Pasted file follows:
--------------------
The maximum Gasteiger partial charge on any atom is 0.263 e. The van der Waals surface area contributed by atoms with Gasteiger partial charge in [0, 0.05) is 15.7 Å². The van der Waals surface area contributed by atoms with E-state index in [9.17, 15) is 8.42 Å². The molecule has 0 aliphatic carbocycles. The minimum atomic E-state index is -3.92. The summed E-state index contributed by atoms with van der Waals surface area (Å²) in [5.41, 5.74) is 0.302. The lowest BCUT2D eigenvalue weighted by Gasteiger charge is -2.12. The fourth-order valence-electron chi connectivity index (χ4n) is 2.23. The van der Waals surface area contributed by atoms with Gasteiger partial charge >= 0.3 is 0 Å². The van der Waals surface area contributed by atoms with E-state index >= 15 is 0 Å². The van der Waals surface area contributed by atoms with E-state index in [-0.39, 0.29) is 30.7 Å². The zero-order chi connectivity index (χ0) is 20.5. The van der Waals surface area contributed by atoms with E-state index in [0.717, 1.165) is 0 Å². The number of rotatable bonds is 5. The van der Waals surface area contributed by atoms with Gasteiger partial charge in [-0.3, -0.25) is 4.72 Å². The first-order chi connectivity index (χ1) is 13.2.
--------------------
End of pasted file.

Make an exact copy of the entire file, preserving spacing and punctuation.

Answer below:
The maximum Gasteiger partial charge on any atom is 0.263 e. The van der Waals surface area contributed by atoms with Gasteiger partial charge in [0, 0.05) is 15.7 Å². The van der Waals surface area contributed by atoms with E-state index in [9.17, 15) is 8.42 Å². The molecule has 0 aliphatic carbocycles. The minimum atomic E-state index is -3.92. The summed E-state index contributed by atoms with van der Waals surface area (Å²) in [5.41, 5.74) is 0.302. The lowest BCUT2D eigenvalue weighted by Gasteiger charge is -2.12. The fourth-order valence-electron chi connectivity index (χ4n) is 2.23. The van der Waals surface area contributed by atoms with Gasteiger partial charge >= 0.3 is 0 Å². The van der Waals surface area contributed by atoms with E-state index >= 15 is 0 Å². The van der Waals surface area contributed by atoms with E-state index in [-0.39, 0.29) is 30.7 Å². The zero-order chi connectivity index (χ0) is 20.5. The van der Waals surface area contributed by atoms with E-state index in [0.717, 1.165) is 0 Å². The number of rotatable bonds is 5. The van der Waals surface area contributed by atoms with Gasteiger partial charge in [-0.3, -0.25) is 4.72 Å². The first-order chi connectivity index (χ1) is 13.2.